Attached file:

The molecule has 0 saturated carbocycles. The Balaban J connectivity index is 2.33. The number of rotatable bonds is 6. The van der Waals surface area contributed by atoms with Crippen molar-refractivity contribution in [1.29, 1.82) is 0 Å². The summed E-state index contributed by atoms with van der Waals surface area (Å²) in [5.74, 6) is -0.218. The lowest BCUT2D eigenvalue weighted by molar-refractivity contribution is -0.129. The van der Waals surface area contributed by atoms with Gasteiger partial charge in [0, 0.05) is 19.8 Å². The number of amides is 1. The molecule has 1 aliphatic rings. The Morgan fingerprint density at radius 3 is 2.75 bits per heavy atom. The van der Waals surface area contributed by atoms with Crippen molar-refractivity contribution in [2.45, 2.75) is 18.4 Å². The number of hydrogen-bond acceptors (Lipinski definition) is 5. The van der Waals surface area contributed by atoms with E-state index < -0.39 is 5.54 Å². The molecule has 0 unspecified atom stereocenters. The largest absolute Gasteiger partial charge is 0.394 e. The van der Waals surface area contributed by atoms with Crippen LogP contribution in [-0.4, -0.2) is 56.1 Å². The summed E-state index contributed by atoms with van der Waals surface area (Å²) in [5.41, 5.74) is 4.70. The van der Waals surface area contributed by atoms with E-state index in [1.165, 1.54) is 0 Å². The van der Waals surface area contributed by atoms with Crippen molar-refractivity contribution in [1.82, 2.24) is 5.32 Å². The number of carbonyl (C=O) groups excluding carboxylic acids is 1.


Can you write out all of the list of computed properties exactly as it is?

The molecule has 0 saturated carbocycles. The Balaban J connectivity index is 2.33. The number of rotatable bonds is 6. The van der Waals surface area contributed by atoms with Crippen molar-refractivity contribution in [1.29, 1.82) is 0 Å². The summed E-state index contributed by atoms with van der Waals surface area (Å²) in [5.74, 6) is -0.218. The lowest BCUT2D eigenvalue weighted by molar-refractivity contribution is -0.129. The van der Waals surface area contributed by atoms with Gasteiger partial charge in [0, 0.05) is 19.8 Å². The number of amides is 1. The molecule has 1 aliphatic rings. The Morgan fingerprint density at radius 3 is 2.75 bits per heavy atom. The van der Waals surface area contributed by atoms with Crippen molar-refractivity contribution in [2.45, 2.75) is 18.4 Å². The number of hydrogen-bond acceptors (Lipinski definition) is 5. The van der Waals surface area contributed by atoms with E-state index < -0.39 is 5.54 Å². The molecule has 0 unspecified atom stereocenters. The largest absolute Gasteiger partial charge is 0.394 e. The van der Waals surface area contributed by atoms with Crippen LogP contribution in [-0.4, -0.2) is 56.1 Å². The summed E-state index contributed by atoms with van der Waals surface area (Å²) in [5.41, 5.74) is 4.70. The van der Waals surface area contributed by atoms with E-state index in [1.165, 1.54) is 0 Å². The van der Waals surface area contributed by atoms with Crippen molar-refractivity contribution in [1.82, 2.24) is 5.32 Å². The number of carbonyl (C=O) groups excluding carboxylic acids is 1.